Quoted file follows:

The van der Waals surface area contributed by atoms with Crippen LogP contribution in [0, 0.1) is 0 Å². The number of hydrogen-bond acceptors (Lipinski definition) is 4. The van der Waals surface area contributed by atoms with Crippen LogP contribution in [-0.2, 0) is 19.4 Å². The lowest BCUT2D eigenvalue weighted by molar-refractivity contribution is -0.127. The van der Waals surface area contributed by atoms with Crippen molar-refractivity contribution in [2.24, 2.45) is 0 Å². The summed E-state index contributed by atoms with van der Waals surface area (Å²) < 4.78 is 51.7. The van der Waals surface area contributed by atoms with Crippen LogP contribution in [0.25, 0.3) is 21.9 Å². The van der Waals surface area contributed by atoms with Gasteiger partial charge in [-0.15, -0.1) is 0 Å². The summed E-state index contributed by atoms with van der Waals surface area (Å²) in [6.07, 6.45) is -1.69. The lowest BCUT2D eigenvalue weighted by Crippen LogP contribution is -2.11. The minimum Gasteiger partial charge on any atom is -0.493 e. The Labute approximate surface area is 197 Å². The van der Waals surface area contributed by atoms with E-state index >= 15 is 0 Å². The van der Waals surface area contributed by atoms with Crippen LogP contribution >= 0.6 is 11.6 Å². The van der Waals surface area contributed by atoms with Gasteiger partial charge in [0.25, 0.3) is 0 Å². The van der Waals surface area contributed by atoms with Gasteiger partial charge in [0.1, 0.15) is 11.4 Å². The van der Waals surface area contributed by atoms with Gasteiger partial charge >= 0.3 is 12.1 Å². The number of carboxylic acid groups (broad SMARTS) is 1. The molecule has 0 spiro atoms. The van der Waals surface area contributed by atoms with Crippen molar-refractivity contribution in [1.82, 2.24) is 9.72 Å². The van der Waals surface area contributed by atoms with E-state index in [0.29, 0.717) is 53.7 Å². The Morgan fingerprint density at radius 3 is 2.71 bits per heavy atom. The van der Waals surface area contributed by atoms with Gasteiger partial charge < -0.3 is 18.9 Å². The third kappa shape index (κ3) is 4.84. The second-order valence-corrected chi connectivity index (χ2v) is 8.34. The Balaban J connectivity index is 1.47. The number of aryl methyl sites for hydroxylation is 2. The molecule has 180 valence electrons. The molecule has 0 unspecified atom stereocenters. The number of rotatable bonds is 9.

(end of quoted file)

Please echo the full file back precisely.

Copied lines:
The van der Waals surface area contributed by atoms with Crippen LogP contribution in [0, 0.1) is 0 Å². The number of hydrogen-bond acceptors (Lipinski definition) is 4. The van der Waals surface area contributed by atoms with Crippen LogP contribution in [-0.2, 0) is 19.4 Å². The lowest BCUT2D eigenvalue weighted by molar-refractivity contribution is -0.127. The van der Waals surface area contributed by atoms with Crippen molar-refractivity contribution in [2.24, 2.45) is 0 Å². The summed E-state index contributed by atoms with van der Waals surface area (Å²) < 4.78 is 51.7. The van der Waals surface area contributed by atoms with Crippen LogP contribution in [0.25, 0.3) is 21.9 Å². The van der Waals surface area contributed by atoms with Gasteiger partial charge in [-0.15, -0.1) is 0 Å². The summed E-state index contributed by atoms with van der Waals surface area (Å²) in [6.07, 6.45) is -1.69. The lowest BCUT2D eigenvalue weighted by Crippen LogP contribution is -2.11. The minimum Gasteiger partial charge on any atom is -0.493 e. The Labute approximate surface area is 197 Å². The van der Waals surface area contributed by atoms with E-state index >= 15 is 0 Å². The van der Waals surface area contributed by atoms with Crippen LogP contribution >= 0.6 is 11.6 Å². The van der Waals surface area contributed by atoms with Gasteiger partial charge in [0.25, 0.3) is 0 Å². The van der Waals surface area contributed by atoms with Gasteiger partial charge in [0.1, 0.15) is 11.4 Å². The van der Waals surface area contributed by atoms with Gasteiger partial charge >= 0.3 is 12.1 Å². The number of carboxylic acid groups (broad SMARTS) is 1. The molecule has 0 spiro atoms. The van der Waals surface area contributed by atoms with Crippen molar-refractivity contribution in [1.82, 2.24) is 9.72 Å². The van der Waals surface area contributed by atoms with E-state index in [0.29, 0.717) is 53.7 Å². The Morgan fingerprint density at radius 3 is 2.71 bits per heavy atom. The van der Waals surface area contributed by atoms with Gasteiger partial charge < -0.3 is 18.9 Å². The third kappa shape index (κ3) is 4.84. The second-order valence-corrected chi connectivity index (χ2v) is 8.34. The Balaban J connectivity index is 1.47. The number of aryl methyl sites for hydroxylation is 2. The molecule has 180 valence electrons. The molecule has 0 unspecified atom stereocenters. The number of rotatable bonds is 9.